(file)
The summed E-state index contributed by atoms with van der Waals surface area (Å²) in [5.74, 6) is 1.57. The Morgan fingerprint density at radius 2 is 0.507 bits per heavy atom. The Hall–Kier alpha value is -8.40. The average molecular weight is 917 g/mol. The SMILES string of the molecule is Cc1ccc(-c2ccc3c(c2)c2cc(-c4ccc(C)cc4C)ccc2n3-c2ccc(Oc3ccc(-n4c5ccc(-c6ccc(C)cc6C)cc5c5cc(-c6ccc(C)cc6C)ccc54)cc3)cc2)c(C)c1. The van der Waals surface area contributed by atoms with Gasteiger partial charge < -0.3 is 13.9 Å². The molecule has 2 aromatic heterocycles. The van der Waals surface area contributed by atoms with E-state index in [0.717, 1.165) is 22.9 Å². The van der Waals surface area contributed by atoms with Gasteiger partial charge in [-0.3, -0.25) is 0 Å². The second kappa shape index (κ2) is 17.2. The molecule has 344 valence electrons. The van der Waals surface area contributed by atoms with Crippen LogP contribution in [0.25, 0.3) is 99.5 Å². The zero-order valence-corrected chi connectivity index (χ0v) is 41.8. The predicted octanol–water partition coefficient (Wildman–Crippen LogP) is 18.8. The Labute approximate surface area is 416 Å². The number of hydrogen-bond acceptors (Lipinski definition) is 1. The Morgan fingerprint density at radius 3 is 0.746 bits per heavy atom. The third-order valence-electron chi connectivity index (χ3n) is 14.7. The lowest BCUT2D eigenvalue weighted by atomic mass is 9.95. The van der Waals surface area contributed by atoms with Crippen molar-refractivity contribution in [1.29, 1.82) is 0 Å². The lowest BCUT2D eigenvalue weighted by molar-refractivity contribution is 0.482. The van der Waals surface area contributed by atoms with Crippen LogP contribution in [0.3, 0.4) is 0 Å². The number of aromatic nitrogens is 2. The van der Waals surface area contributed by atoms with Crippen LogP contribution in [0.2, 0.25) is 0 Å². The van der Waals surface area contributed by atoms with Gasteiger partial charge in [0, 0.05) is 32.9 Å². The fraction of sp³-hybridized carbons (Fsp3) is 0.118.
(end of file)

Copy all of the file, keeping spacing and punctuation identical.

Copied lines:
The summed E-state index contributed by atoms with van der Waals surface area (Å²) in [5.74, 6) is 1.57. The Morgan fingerprint density at radius 2 is 0.507 bits per heavy atom. The Hall–Kier alpha value is -8.40. The average molecular weight is 917 g/mol. The SMILES string of the molecule is Cc1ccc(-c2ccc3c(c2)c2cc(-c4ccc(C)cc4C)ccc2n3-c2ccc(Oc3ccc(-n4c5ccc(-c6ccc(C)cc6C)cc5c5cc(-c6ccc(C)cc6C)ccc54)cc3)cc2)c(C)c1. The van der Waals surface area contributed by atoms with Gasteiger partial charge < -0.3 is 13.9 Å². The molecule has 2 aromatic heterocycles. The van der Waals surface area contributed by atoms with E-state index in [0.717, 1.165) is 22.9 Å². The van der Waals surface area contributed by atoms with Gasteiger partial charge in [-0.3, -0.25) is 0 Å². The second kappa shape index (κ2) is 17.2. The molecule has 344 valence electrons. The van der Waals surface area contributed by atoms with Crippen LogP contribution in [0.25, 0.3) is 99.5 Å². The zero-order valence-corrected chi connectivity index (χ0v) is 41.8. The predicted octanol–water partition coefficient (Wildman–Crippen LogP) is 18.8. The Labute approximate surface area is 416 Å². The number of hydrogen-bond acceptors (Lipinski definition) is 1. The Morgan fingerprint density at radius 3 is 0.746 bits per heavy atom. The third-order valence-electron chi connectivity index (χ3n) is 14.7. The lowest BCUT2D eigenvalue weighted by atomic mass is 9.95. The van der Waals surface area contributed by atoms with Crippen molar-refractivity contribution in [1.29, 1.82) is 0 Å². The lowest BCUT2D eigenvalue weighted by molar-refractivity contribution is 0.482. The van der Waals surface area contributed by atoms with Crippen LogP contribution in [0.3, 0.4) is 0 Å². The number of aromatic nitrogens is 2. The van der Waals surface area contributed by atoms with Crippen LogP contribution in [0.2, 0.25) is 0 Å². The van der Waals surface area contributed by atoms with Gasteiger partial charge in [0, 0.05) is 32.9 Å². The fraction of sp³-hybridized carbons (Fsp3) is 0.118.